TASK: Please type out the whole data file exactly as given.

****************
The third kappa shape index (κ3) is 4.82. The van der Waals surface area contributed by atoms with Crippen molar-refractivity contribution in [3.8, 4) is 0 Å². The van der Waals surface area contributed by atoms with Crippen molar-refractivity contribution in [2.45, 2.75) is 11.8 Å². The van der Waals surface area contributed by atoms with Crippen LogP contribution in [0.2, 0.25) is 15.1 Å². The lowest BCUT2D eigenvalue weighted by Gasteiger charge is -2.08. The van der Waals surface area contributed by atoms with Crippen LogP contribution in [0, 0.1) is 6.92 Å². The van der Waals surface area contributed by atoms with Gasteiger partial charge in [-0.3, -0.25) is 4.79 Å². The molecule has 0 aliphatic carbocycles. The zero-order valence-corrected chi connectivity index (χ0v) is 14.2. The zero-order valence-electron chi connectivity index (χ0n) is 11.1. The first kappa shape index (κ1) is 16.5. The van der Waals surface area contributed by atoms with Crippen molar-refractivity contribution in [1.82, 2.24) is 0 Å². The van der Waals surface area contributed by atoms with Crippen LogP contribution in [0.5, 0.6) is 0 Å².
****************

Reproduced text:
The third kappa shape index (κ3) is 4.82. The van der Waals surface area contributed by atoms with Crippen molar-refractivity contribution in [3.8, 4) is 0 Å². The van der Waals surface area contributed by atoms with Crippen molar-refractivity contribution in [2.45, 2.75) is 11.8 Å². The van der Waals surface area contributed by atoms with Crippen LogP contribution in [0.2, 0.25) is 15.1 Å². The lowest BCUT2D eigenvalue weighted by Gasteiger charge is -2.08. The van der Waals surface area contributed by atoms with Crippen LogP contribution in [0, 0.1) is 6.92 Å². The van der Waals surface area contributed by atoms with Gasteiger partial charge in [-0.3, -0.25) is 4.79 Å². The molecule has 0 aliphatic carbocycles. The zero-order valence-corrected chi connectivity index (χ0v) is 14.2. The zero-order valence-electron chi connectivity index (χ0n) is 11.1. The first kappa shape index (κ1) is 16.5. The van der Waals surface area contributed by atoms with Crippen molar-refractivity contribution in [1.82, 2.24) is 0 Å². The van der Waals surface area contributed by atoms with Crippen LogP contribution in [0.5, 0.6) is 0 Å².